As part of the business review, the Harding family office had begun to revisit the estate plans for Ted and Patricia. Of particular concern was ensuring financial security for Patricia in the event that Ted pre-deceased her. She was only 62 and in excellent health. The couple was realistic in recognizing the actuarial probabilities: Patricia was five years younger and would likely outlive her husband by a decade or more.

Kathleen Hodgson had run the Harding family office for 15 years. She was tasked with renewing the plan – one that Ted, Patricia and their children could agree on. In working with Patricia during the planning process, Kathleen arrived at three conclusions:


Kathleen estimated Patricia would need a nest egg of about $200 million to ensure her lifestyle needs. She talked to the family about severing one of the business assets and earmarking it specifically for Patricia. The rental income from a large manufacturing plant owned by the business in British Columbia seemed like an ideal fit. It generated a consistent stream of income that would cover Patricia’s annual expenses.

But there were two roadblocks. The Hardings’ tax lawyers advised that divesting the B.C. plant from the family holdings was possible, and also complex. Patricia was resistant. She didn’t want to own (or manage) a large plant – especially when she knew it was an important part of the business, and especially not in the later years of her life, she wanted to focus more of her energy on charitable work. Besides, she wanted her kids to be the ones making the key business decisions going forward.

While the Hardings could sell the plant, it would mean paying tax on the sale and losing a valuable business asset. And it was also premature – the family likely wouldn’t need the liquidity for Patricia for many years to come.

Kathleen needed an alternative strategy.

This led to a meeting with specialist advisors to business families. Kathleen outlined Patricia’s needs and the issues involved. After reviewing the various alternatives, a solution emerged that no one thought could be applicable to such a wealthy family like the Hardings: life insurance. After all, why do wealthy families need life insurance? They don’t. But it also doesn’t mean that life insurance isn’t useful to them.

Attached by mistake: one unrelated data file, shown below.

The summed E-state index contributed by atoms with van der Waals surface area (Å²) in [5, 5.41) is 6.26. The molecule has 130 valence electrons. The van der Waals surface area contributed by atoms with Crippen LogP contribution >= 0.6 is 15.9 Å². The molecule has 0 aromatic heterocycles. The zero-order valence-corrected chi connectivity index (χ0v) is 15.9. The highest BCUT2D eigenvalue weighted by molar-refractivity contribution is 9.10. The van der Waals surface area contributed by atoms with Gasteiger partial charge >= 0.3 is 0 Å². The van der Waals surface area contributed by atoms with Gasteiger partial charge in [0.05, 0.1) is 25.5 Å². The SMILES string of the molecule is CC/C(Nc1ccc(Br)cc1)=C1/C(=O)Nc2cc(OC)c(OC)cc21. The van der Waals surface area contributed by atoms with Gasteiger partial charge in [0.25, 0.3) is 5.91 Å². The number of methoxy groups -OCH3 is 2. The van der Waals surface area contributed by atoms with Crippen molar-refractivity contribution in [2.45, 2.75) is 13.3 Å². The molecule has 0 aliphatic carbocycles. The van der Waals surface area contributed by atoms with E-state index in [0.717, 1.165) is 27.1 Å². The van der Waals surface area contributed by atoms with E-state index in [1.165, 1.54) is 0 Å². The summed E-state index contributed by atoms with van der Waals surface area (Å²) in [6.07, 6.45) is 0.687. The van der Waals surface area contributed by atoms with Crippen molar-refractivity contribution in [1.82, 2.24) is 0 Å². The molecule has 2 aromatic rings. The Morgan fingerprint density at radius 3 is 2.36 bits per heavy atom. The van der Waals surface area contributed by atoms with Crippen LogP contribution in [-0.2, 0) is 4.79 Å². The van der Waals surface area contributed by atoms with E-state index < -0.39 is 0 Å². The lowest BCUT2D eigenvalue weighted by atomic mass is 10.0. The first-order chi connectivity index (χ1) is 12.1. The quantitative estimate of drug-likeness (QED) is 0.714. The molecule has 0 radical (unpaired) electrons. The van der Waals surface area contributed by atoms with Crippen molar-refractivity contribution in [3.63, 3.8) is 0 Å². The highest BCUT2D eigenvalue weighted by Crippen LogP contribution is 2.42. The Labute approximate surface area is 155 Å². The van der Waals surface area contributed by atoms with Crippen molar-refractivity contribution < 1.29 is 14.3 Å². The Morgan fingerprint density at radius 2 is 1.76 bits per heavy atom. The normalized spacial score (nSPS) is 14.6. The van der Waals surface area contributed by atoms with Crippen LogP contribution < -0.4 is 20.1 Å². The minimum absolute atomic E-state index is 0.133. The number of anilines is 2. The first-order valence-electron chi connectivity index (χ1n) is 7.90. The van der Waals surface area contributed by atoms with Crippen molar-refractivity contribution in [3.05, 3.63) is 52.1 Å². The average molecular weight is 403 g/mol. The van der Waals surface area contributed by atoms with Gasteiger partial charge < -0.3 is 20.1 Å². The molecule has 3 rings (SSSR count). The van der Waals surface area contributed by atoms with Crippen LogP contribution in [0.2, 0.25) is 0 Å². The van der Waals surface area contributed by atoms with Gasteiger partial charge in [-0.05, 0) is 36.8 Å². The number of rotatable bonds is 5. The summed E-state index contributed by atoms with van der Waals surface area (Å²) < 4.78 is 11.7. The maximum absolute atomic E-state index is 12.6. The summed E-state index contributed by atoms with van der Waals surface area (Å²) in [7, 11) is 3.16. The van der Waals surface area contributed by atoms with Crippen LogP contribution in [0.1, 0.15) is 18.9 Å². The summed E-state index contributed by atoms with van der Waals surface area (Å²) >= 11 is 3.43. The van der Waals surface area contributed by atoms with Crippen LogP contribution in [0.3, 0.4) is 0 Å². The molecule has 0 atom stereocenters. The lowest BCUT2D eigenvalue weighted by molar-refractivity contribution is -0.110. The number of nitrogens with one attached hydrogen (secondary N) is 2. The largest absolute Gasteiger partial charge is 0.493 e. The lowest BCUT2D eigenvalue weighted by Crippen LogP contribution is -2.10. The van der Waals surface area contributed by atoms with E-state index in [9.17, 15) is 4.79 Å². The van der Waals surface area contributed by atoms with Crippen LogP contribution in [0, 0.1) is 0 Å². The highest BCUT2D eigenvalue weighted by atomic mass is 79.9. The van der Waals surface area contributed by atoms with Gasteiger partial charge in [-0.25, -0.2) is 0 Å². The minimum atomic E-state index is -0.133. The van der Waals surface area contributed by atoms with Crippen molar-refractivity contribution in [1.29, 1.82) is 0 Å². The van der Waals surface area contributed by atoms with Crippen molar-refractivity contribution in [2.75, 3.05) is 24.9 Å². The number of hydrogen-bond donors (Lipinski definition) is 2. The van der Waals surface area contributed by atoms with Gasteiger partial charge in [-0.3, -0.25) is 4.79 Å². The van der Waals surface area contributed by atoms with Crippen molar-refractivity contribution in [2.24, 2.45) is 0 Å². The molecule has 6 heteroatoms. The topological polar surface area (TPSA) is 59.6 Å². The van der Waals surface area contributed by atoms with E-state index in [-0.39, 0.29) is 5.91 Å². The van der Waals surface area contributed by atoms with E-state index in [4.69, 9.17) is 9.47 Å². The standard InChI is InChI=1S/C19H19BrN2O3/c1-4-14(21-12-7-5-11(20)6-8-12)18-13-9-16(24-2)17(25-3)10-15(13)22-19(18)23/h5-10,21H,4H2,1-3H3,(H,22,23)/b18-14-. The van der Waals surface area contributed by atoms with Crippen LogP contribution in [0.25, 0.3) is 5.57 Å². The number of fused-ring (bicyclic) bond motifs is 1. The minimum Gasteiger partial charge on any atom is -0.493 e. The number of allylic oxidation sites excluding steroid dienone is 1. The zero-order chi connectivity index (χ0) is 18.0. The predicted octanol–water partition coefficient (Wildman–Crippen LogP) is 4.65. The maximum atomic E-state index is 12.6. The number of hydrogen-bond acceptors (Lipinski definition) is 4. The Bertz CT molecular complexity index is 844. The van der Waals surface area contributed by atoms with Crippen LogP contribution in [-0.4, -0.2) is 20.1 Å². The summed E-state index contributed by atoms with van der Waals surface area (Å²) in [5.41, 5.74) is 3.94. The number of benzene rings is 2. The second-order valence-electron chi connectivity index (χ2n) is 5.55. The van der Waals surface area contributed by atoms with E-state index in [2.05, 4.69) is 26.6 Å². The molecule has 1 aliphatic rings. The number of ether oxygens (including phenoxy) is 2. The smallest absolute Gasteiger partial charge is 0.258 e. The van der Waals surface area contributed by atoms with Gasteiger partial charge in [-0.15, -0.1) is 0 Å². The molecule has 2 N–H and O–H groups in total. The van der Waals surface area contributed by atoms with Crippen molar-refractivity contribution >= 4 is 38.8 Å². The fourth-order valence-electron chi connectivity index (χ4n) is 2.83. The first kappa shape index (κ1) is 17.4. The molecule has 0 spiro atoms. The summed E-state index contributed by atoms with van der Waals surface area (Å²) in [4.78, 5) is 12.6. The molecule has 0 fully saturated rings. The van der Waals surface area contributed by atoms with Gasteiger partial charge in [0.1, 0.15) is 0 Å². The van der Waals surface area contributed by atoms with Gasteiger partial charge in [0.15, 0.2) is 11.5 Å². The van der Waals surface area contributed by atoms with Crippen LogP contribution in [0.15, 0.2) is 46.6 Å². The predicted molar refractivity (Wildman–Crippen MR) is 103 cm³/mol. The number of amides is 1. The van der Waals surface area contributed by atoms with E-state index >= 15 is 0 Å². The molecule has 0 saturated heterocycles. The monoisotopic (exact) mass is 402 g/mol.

The advantages of this approach soon became apparent:


Kathleen went back to the Hardings and presented the plan. It ticked all the boxes for each of the stakeholders. Ted and the children were relieved that business assets would remain untouched. Over the short-term, the family would direct some business dividends to the insurance premiums as a necessary investment in Patricia’s future security. The plan also provided liquidity that would eventually be passed down to the children after both parents were gone.

For Patricia, the insurance solution gave her everything she needed. It simplified her financial affairs in her later years. It gave her the money she needed to live the lifestyle that she and Ted had carefully built. And just as importantly, it let her continue her charitable work and legacy.

The Hardings had been looking for ways to protect both Patricia and the business for the future. Having a sound plan enabled them to look at life insurance as a funding solution – and it actually ticked all of the boxes.

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THE ISSUE: spousal security, autonomy and independence

Paul Russell is a freelance writer based in Toronto.